Art as an antidote
24 Jun 2020
For many years, art and creativity have proved to be an effective outlet for self-expression and healing. With the rise of popularity in activities like adult colouring books, painting parties and kintsugi workshops – which teach the Japanese art of repairing broken pottery by mending it with gold – we’ve been reminded that art has long provided a way for humans to work through the tricky ebbs and flows of life and offered creative relief in trying times. While many innovative and unique methods of therapy exist today, none are quite so colourful as art therapy – a technique that’s used widely.
Diversional Therapist Orquidea Tamayo Mortera poses with colourful works created during an art therapy session.
Orquidea Tamayo Mortera, President for the New Zealand Society of Diversional and Recreational Therapists, uses the power of art therapy – and a range of Resene testpots – to help those under her care. Her work as a registered Diversional Therapist involves human-centric recreational programs aimed at enhancing wellbeing and supporting the development of core wellness dimensions, from social to intellectual, sexual, emotional, spiritual, cultural and physical.
Art therapy is also frequently used in aged care to support healing and fight against loneliness and social isolation – two common and debilitating realities for people in their advanced years. “People use art and media to explore feelings, develop social skills, manage behaviour, cope with addiction, become more self-aware, reconcile emotional conflict, reduce anxiety and increase self-esteem,” says Orquidea.
The power of colour in art therapy is monumental, with therapists like Orquidea favouring vibrant colours in order to bring about positive impact. “We do our best to influence our clients in using strong and bright colours that will have a powerful but positive effect on their emotions.”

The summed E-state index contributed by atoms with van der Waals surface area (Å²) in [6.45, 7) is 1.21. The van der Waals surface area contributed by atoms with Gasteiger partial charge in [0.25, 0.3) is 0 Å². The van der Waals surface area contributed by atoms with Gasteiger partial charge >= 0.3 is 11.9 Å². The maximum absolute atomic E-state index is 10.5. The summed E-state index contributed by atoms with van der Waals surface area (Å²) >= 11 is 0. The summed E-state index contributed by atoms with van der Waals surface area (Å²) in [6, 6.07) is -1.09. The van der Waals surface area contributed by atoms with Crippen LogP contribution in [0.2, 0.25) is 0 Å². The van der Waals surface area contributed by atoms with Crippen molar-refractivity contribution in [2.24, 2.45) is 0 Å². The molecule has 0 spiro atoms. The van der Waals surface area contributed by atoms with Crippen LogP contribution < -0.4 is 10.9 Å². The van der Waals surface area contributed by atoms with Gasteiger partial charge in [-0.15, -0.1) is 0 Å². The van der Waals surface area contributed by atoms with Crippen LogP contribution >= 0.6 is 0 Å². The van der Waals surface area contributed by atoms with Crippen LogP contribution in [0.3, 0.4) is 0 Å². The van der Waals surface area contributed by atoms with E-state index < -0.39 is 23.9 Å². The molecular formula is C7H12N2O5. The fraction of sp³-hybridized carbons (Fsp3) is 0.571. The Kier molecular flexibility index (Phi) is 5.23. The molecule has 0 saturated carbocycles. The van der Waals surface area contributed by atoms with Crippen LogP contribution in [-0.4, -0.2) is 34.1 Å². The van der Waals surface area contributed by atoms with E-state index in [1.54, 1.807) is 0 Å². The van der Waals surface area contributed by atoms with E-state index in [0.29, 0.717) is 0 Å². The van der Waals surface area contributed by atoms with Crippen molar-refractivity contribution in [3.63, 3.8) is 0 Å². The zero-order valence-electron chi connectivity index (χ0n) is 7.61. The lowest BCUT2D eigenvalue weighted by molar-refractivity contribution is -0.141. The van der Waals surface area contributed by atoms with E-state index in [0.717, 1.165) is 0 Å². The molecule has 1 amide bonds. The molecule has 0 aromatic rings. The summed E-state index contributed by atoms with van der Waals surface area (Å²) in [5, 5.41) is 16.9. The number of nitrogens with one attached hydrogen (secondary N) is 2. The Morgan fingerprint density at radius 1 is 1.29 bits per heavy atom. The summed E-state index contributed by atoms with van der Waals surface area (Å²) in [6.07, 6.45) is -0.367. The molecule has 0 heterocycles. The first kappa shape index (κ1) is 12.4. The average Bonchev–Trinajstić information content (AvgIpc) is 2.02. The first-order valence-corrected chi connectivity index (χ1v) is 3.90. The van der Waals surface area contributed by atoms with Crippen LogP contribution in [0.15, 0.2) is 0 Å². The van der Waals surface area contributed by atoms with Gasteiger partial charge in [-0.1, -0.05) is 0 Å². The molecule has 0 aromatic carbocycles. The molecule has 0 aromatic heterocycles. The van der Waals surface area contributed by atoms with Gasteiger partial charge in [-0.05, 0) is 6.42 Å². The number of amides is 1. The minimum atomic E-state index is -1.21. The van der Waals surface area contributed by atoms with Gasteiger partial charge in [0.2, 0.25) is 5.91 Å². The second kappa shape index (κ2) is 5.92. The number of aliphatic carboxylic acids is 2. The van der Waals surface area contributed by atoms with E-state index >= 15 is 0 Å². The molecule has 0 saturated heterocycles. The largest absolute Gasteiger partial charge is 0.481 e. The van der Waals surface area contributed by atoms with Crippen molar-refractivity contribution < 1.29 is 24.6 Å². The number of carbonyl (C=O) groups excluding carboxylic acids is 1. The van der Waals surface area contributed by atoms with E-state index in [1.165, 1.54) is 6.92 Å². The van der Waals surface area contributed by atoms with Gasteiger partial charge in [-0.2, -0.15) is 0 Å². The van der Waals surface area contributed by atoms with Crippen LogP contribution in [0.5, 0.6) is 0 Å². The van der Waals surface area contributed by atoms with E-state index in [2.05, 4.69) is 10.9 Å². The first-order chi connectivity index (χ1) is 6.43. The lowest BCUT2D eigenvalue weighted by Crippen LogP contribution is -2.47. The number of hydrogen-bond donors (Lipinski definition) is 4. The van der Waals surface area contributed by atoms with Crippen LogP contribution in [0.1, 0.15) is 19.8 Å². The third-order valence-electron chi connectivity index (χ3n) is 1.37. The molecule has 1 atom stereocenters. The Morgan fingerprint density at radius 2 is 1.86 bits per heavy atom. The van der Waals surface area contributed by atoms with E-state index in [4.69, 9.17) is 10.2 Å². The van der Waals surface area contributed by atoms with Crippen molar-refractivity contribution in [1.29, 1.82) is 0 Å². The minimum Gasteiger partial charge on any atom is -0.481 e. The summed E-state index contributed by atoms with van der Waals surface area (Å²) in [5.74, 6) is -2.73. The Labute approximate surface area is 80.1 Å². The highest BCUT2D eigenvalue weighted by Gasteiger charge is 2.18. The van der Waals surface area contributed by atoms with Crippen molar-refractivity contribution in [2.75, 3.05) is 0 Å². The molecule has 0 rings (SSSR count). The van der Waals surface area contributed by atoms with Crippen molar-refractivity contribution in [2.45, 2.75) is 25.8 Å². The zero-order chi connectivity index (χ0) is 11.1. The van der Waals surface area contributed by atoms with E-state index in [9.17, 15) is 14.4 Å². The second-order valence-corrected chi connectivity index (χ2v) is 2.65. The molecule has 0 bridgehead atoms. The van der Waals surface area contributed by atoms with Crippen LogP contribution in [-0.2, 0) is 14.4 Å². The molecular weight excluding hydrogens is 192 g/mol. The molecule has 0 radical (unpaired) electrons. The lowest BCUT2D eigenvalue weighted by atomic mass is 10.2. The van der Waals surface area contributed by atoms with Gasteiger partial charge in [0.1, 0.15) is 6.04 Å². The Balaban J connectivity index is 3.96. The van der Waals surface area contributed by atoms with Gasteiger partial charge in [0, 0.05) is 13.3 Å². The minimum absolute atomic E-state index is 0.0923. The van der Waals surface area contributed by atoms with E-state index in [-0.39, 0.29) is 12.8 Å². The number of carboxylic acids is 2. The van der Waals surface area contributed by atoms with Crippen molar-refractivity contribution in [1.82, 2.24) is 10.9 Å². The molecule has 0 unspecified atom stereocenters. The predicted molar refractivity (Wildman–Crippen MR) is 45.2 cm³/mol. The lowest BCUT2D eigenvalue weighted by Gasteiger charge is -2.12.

Discussing the kind of tones that can enhance wellbeing, Orquidea finds bright reds, yellows and neon greens are particularly energising, which can help people feel more alert, whereas blues seem to be preferred by people living with dementia. These colours are applied to a number of mediums, from rocks to paper, without any expectation or pressure to achieve perfection.
Resene Turbo, Resene Daredevil, Resene Limerick, Resene Ruby Tuesday and Resene Point Break — all bright, beautiful and cheerful tones – are just a handful of hues preferred by Diversional Recreational Therapists. Being born in Mexico, Orquidea is particularly fond of sunny colours and the positive effect they can have. She is currently loving Resene Paua, Resene Geraldine and Resene Lime.
With health and safety and infection control policies being a crucial part of aged care, Resene testpots are a great option. “The size is perfect and we don't have to be pouring out of big bottles. We also love the texture and also that they are safe to use.”
The ways in which art therapy can help people varies depending on what struggles they’re going through. However, as Orquidea adds, building a sense of well-being and function in day-to-day living are two great reasons Diversional Recreational Therapists utilise it so much.
To learn more about the New Zealand Society of Diversional and Recreational Therapists’ important work, visit www.diversionaltherapy.net.nz.
images Jessica Gernat